Barnwell County in southwestern South Carolina is known for its small communities, rolling pine-covered terrain and - especially to golfers in the month of April - its proximity (about 30 minutes) to Augusta National and the Masters Tournament.
Not nearly as many Masters-bound fans visit Barnwell as, say, Aiken - just a stone's throw across the Savannah River from the famed golf tournament - but this pleasant rural area has carved out its own niche during the year's first major golf championship. A friendly alternative to Augusta is Barnwell's Sweetwater Country Club, a rolling 18-hole course that is open to the public year-round, not just during the Masters.
"We do get some Masters traffic," says Rivers Johnson, head professional at Sweetwater CC since 2011. "But the last few years, since all the Aiken courses raise their rates (to cash in on the golf-hungry Masters fans), we open our course to their members," who have given up their home-course tee times to the visitors.
Not only does that keep Aiken County golfers happy, but it's also acquainted them with this rustic 1933 design. Sweetwater's first nine holes were built during the Depression with WPA labor; architect Russell Breeden, who left his design fingerprints all across South Carolina, later added the second nine.
"It's short (6,248 yards from the back tees and par-71) but the greens are small, so it's a challenging little course and fun to play," says Johnson, who in typical small-town fashion also serves as general manager and superintendent. He oversaw a 2011 re-grassing of the greens with Mini-Verde Bermuda, and says the course's toughest tests are the approach shots to those cozy targets.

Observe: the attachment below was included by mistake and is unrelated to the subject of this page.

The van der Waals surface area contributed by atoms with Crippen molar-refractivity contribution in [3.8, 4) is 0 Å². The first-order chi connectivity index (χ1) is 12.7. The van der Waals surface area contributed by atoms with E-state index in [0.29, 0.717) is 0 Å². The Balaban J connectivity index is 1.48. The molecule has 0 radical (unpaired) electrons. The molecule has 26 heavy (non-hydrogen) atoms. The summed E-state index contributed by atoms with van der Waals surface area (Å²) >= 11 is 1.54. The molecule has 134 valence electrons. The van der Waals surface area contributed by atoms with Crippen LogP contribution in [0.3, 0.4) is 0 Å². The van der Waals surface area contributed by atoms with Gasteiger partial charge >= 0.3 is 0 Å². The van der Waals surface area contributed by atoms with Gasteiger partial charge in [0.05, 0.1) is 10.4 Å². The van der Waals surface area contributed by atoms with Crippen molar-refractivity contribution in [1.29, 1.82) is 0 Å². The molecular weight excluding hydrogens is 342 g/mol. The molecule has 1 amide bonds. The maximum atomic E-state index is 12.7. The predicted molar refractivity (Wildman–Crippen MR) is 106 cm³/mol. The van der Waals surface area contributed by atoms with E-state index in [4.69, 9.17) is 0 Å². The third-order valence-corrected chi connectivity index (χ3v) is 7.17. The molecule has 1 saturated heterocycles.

The signature par-4 11th hole is typical of Sweetwater's deceptive difficulty. Just 364 yards from the tips, its sharp dogleg-left fairway forces players to play conservative from the tee. "A lot of players don't get around the dogleg, and they'll bail out on the right," he said. A lone bunker guards the front of the small green.
At the par-3 10th - a downhill shot over water to a wide-but-shallow green guarded by trees on both sides and three bunkers in front - is Sweetwater's signature feature: hedges trimmed to form the letters "SCC." The club logo can be seen from the 10th green, as well as the tee at the adjacent par-3 14th, which plays severely back uphill to a spacious but undulating green.
Besides its 140 local members, Johnson says semi-private Sweetwater draws from Aiken and Augusta, and not just during the Masters. Competitive prices (weekends run around $25 with cart) are one reason.
Another, at least for visitors hungry for more than a clubhouse hot dog, is Miller's Bread Basket, a Mennonite restaurant in nearby Blackville. In business for 30 years, Miller's was sold in 2015 by founders Ray and Susie Miller to new owners - which, conveniently, are also named Miller (husband Mervin and wife Anna).
The tried-and-true menu remains largely the same, with such hearty items as meatloaf, fried chicken and meatballs plus fresh vegetables. The new owners added chicken pot pie, buffalo chicken and pork loin, as well as a salad bar.
As its name suggests, Miller's is best known for its fresh-baked breads, which regulars buy and take home. Hours are 11 a.m.-2 p.m. Monday-Wednesday and Saturday, and 11 a.m.-8 p.m. Friday and Sunday.
Johnson, from rural eastern North Carolina (Kenansville, between Goldsboro and Wilmington), is one of those regular diners. "It's a wonderful place, just good ol' home cooking, and a nice friendly atmosphere," he says. "Good food and good prices."
And Miller's breads? "I try not to eat as much bread anymore," Johnson, 60, says with a laugh. Visitors might want to give themselves a dispensation and indulge, especially after a round at Sweetwater.